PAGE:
The destabilizing effects of global climate change represent key security challenges for the United States. These challenges manifest at both the strategic level, in how climate impacts global trends like instability and mass migration, and at the tactical level, in how climate can threaten critical national security infrastructure like military installations. How the United States adapts to the impacts of climate and works to mitigate further climate change has vital implications for military readiness, industrial policy, and the resilience of communities across the country and worldwide.
To discuss the key intersections between climate and security, host Gareth Smythe sat down with Kate Gordon, who just completed a two-year tenure as the Senior Advisor to Secretary of Energy Jennifer Granholm. Gordon has spent the past two decades working at the intersection of climate change, energy policy, and economic development. She is a prominent voice in the field and an expert in merging these topics into a cohesive response. Gordon and Gareth discussed the impacts of climate change, how climate impacts present strategic and tactical challenges to security, and the military’s role in climate adaptation and resilience. They also discussed how the Department of Energy’s role in America’s 21st-century industrial policy can support the Department of Defense’s industrial policy work and the role of U.S. allies, partners, and potential adversaries in advancing climate security.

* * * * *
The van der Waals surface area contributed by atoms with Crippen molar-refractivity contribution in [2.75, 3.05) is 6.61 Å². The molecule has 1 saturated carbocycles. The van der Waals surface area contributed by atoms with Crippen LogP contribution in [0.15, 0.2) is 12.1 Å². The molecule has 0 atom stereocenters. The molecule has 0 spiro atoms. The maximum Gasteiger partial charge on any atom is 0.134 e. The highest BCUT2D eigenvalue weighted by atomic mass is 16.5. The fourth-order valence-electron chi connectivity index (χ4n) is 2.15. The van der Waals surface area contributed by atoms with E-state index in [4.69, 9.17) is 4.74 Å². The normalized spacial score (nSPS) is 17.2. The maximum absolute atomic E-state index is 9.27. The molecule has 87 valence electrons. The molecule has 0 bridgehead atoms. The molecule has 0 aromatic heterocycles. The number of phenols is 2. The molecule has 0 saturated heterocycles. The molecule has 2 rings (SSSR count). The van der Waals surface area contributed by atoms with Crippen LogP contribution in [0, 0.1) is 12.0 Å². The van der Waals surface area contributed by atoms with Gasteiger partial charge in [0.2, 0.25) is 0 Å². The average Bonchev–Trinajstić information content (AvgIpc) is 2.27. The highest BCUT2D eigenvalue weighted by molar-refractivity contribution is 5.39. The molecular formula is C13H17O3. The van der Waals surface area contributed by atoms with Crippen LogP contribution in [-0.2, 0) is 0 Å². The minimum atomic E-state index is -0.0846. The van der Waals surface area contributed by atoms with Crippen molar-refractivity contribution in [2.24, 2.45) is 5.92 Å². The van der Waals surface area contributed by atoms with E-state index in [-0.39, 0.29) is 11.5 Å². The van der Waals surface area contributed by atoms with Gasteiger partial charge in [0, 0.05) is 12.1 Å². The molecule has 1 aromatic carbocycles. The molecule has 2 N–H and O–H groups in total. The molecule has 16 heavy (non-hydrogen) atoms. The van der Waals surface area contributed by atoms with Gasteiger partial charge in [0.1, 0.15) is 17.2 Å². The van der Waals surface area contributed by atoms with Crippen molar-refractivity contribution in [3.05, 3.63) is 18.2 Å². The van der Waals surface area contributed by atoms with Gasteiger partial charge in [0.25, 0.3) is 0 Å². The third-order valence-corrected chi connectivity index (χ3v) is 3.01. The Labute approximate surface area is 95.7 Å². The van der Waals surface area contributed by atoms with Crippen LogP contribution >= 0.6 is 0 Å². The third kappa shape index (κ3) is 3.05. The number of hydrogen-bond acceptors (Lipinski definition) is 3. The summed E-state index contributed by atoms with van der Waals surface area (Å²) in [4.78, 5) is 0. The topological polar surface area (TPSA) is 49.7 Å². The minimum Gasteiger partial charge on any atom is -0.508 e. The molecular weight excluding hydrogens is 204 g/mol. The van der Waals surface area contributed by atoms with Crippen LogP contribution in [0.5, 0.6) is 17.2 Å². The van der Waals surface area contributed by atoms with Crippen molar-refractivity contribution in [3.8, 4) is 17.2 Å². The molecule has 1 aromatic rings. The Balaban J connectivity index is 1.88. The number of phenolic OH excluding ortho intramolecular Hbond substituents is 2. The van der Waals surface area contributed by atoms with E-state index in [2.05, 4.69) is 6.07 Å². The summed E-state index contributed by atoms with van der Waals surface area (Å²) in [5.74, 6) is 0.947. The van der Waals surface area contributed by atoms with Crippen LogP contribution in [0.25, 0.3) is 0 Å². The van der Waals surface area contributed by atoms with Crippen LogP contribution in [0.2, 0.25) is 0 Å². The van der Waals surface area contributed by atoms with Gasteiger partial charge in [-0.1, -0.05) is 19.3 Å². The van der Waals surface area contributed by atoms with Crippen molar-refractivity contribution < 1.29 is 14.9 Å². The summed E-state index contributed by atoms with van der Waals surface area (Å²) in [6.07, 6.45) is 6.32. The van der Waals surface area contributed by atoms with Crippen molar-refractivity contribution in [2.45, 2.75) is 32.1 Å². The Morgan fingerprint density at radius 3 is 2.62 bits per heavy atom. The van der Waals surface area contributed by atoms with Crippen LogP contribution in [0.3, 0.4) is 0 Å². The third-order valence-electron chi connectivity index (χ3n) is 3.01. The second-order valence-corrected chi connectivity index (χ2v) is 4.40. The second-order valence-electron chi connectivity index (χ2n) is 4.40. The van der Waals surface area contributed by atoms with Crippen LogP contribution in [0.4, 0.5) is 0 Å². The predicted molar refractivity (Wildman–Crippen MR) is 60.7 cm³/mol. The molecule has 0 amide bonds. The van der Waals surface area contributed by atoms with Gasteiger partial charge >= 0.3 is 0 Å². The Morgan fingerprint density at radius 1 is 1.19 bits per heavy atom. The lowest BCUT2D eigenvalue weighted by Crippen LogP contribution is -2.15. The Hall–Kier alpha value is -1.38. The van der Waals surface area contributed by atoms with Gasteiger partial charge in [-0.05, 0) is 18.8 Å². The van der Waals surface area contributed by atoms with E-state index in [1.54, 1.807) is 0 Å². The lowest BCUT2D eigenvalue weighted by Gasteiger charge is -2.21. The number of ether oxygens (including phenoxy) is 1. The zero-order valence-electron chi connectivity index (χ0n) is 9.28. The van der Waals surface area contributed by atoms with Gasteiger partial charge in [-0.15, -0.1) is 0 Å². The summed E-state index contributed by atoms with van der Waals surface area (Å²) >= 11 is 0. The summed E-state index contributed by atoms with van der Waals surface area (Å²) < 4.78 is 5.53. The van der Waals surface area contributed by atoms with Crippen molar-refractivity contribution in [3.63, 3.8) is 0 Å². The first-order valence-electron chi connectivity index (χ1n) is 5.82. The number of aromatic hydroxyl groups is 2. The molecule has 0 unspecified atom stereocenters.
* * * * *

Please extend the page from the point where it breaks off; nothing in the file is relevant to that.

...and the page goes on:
Prior to the Department of Energy, Gordon served under California Governor Gavin Newsom as a Senior Policy Advisor to the Governor on Climate and the Director of the Governor’s Office of Planning and Research. Before her service in California, Gordon was the founding director of the Risky Business Project through the Henry M. Paulson Institute, which focused on quantifying the economic impacts of climate change on key U.S. regions and sectors. Gordon has served in senior leadership positions at several nonpartisan think tanks including the Paulson Institute, the Center for the Next Generation, the Center for American Progress, and the Center on Global Energy Policy at Columbia University. Gordon earned a J.D. and a Master’s in City and Regional Planning from the University of California-Berkeley and an undergraduate degree from Wesleyan University.